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Rug Hooking : Fibre Art and Wool Dyeing with Onion Skins

Rug Hooking Technique: Wool Dyeing with Onion Skins

By Linda Ferretti

Onion skins saved for dyeing.

Onion skins saved for dyeing.

Overview of Onion Skins Visual Dyeing:

The following wool dying technique is made with wool strips and organic onion skins. When completely dried, the dyed wool is ideal for rug hooking projects.


  • Wool Strips
  • Red Onion Skins
  • Liquid Dish Detergent
  • Citrus Acid or White Vinegar
  • Water

Fig #1. Presoaked wool strips

Fig. #1 Presoaked wool strips ready for the pot.

Fig. #1: The wool strips used were made up of natural Dorr wool plus some recycled off-white wools to achieve a variety of colours and textures.

Put your woolen strips in soapy water for at least an hour or more so they will soak up the dye easily. Liquid dish detergent works great for soaking wools. A 3" x 12" strip is an ideal strip but not always possible when using recycled material. Chose your wool colours such as white, off-white, natural, buff or light beige, etc., and you will have a variety of colours in your swatches.

Fig #2. Onion skins heating

Fig. #2 Onion skins heating with water.

Fig. #2: Fill your dye pot with the onion skins; add lots of water to cover generously. Heat until very hot but not boiling. Add approximately 1 tablespoon of citrus acid and stir with a wooden dying spoon. White vinegar can also be used but I find the citrus acid is faster.

Fig #3. Onion skins and wool

Fig. #3 Onion skins and wool in pot with citrus acid.

Fig. # 3: Next add your soapy wool to the pot. Layer them evenly for the first few minutes to start the dying process and then stir them into the onion skins. This stirring creates the molted effects. If you do not prefer this effect and want even colour strips, then do one strip at a time and remove from pot as you achieve the value you want.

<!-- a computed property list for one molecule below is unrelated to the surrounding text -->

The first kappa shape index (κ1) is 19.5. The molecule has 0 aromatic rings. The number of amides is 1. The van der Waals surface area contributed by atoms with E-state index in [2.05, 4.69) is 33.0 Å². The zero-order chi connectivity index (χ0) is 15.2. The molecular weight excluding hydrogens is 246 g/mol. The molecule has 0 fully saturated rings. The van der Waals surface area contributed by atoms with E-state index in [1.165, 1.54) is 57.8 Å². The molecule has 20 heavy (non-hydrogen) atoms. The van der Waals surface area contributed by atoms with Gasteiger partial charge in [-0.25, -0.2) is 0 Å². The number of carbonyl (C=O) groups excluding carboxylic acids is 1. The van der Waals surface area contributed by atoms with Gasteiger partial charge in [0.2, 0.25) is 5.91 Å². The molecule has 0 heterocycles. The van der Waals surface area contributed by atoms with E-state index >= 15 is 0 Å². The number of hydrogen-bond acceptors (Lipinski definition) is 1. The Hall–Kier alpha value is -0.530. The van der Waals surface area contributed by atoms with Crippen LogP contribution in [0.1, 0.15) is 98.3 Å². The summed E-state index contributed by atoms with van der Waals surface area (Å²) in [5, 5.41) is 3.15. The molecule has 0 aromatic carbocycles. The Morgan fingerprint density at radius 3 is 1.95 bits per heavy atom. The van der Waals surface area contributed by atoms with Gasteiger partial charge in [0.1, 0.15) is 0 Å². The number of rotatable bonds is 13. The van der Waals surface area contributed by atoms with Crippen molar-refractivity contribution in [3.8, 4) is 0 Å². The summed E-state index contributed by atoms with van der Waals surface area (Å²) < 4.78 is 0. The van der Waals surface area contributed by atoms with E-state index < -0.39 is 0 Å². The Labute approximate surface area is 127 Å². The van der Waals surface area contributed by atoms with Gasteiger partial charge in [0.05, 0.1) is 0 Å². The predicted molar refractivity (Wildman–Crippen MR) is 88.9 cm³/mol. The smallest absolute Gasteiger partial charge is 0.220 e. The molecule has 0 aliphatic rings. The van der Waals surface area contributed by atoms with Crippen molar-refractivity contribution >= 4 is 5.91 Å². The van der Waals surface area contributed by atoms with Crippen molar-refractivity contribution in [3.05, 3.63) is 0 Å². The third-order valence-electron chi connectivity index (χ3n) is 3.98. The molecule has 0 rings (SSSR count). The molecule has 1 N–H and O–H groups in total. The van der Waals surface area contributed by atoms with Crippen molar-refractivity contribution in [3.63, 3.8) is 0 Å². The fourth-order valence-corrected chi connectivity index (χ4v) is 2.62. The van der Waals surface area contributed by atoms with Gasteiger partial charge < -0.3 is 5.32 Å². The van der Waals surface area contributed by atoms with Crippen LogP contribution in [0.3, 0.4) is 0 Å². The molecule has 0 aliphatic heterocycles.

Fig. #4 Magic in the dye pot.

Fig. #4 Magic in the dye pot.

Fig. #4: Enjoy the magic of watching the wool soak up the dye to create beautiful colours. When the water is clear that is the sign that the wool has soaked up all the dye. However, if you have achieved the colours you want and there is still dye left, save the dye in the fridge and a few days later try using other light colours of wool colours to make a variety in the values and colours. The weaker values make good highlights or can be used to create distance in pictorials.

Fig. #5 Rinsed and ready for the dryer.

Fig. #5 Rinsed and ready for the dryer.

Fig. #5: As the wool was mixed in with the onions, it is a good ideal to put them through the rinse cycle then in the dryer to fluff up. One can also do this procedure by rinsing by hand and hanging on the line.

Fig. #6 Final result of onion skin dyeing.

Fig. #6 Final result of onion skin dyeing.

Fig. #6: The above colours are ready for hooking. It's that simple. How you use them is up to your imagination. A few suggestions would be in a red fox, cat, squirrel, paths, tiles, dried grasses, fall oak leaves. The list is endless. Use this method for red onion skins. •

© 2005 Linda Ferretti. All rights reserved.

Linda Ferretti's Web site, LinArt Designs features a variety of fibre art patterns, kits, supplies, books, and yarns, English and French hooking instructions, guidance, and instruction to help you get started in exciting world of fiber art.